Today athletes are spending more time participating in various sports or practicing their sport and neglecting training, which helps with sporting performance and injury prevention. As an effect, the incidence of injury in all youth sports has seen a dramatic increase over the past 10 years due to greater sport participation and not enough dedicated training time. Children cannot “play” themselves into shape, because the load and demands of sport activity do not stimulate improved muscle and connective tissue growth and strength. Considerable biomechanical research has shown that the stresses imposed on the body by common sporting activities such as running, jumping, and hitting generally are far greater (by as much as 300%) than those imposed by powerlifting or olympic lifting.
Nevertheless, it is apparent that for young athletes to maintain a physical advantage over their untrained peers, continued training of more than 1 day a week is needed. In one study, after 20 weeks of strength training, maintenance performed once a week was not enough to maintain the strength gains of prepubescent children.
Strength and resistance training can be a safe and effective means of increasing sporting performance and injury prevention for athletes of all ages. Early prepubescent lifting will not stunt a childs growth development or speed up the maturation process. Parents need to find time to get their child into a strength and conditioning program for physical development and if nothing else injury prevention. Any exercise or activity for children have risk as well as benefits. Although strength training injures may occur, the risk can be minimized with appropriate program design and adult supervision. A certified professional trainer who is familiar with working with children should design a program specific to the needs of the child.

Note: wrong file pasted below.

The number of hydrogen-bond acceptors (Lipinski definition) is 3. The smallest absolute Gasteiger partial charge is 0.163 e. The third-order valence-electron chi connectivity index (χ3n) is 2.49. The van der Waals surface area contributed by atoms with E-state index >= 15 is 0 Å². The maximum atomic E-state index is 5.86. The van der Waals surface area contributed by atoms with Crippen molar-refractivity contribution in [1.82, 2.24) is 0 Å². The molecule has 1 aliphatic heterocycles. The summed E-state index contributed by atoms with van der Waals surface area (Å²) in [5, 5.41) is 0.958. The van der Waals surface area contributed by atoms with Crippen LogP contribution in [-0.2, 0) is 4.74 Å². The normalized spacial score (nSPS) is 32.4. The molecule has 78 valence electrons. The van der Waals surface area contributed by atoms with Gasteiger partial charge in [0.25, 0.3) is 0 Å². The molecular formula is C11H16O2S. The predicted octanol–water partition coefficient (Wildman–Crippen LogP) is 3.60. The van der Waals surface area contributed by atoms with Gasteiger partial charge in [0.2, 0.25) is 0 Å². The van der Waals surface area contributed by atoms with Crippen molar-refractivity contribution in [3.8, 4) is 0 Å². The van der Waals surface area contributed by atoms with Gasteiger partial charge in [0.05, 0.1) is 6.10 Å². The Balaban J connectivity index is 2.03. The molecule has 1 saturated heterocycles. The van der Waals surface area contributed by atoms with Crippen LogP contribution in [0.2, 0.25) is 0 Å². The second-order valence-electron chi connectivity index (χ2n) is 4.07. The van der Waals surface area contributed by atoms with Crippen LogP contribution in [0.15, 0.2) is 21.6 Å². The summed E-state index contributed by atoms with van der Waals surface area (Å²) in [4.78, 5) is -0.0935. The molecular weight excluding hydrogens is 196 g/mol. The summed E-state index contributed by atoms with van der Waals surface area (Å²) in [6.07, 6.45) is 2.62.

1. American Academy of Pediatrics Policy Statement. Strength, Weight and Power Lifting, and Body Building by Children and Adolescents. Pediatrics. 1990; 5: 801-803.
2. Faigenbaum, A.D. Strength training for children and adolescents. Clinical Sports Medicine. 2000; 4: 593-619.
3. Faigenbaum, A., W. Westcott, R. La Rosa Loud, and C. Long. Delmonico, and L.
Micheli. Relationship between repetitions and selected percentages for the one
repetition maximum in healthy children. Pediatr. Phys. There. 10:110-113. 1998
4. Faigenbaum, A., W. Westcott, R. La Rosa Loud, and C. Long. The effects of
different resistance training protocols on muscular strength and endurance
development in children. Pediatrics 104:E5. 1999
5. Guy, J.A., Micheli, L.J. Strength training for children and adolescents. Journal of the American Academy of Orthopedic Surgeons. 2000; 1: 29-36.
6. Heinonen, A., Sievanen, H., Kannus, P., Oja, P., Pasanen, M., Vuori, I. High-impact exercise and bones of growing girls: a 9-month controlled trial. Osteoporosis International. 2000; 12: 1010-1017.
7. Malina, R. Physical activity and training: Effects on stature and the adolescent
growth spurt. Med. Sci. Sports Exerc. 26:759-766. 1994
8. Payne, V.G., Morrow, J.R., Johnson, L., and Dalton, S.N. Resistance training in children and youth: a meta-analysis. Research Quarterly for Exercise and Sport. 1997; 1: 80-88.
9. Tsuzuku, S., Ikegami, Y., and Yabe, K. Effects of high-intensity resistance training on bone mineral density in young male powerlifters. Calcified Tissue International. 1998; 4: 283-286.
10. Zatsiorsky M. Vladimir, Kraemer, W. J. Science and Practice of Strength Trainng (2nd ed.). Champaign, IL: Human Kinetics, 2005.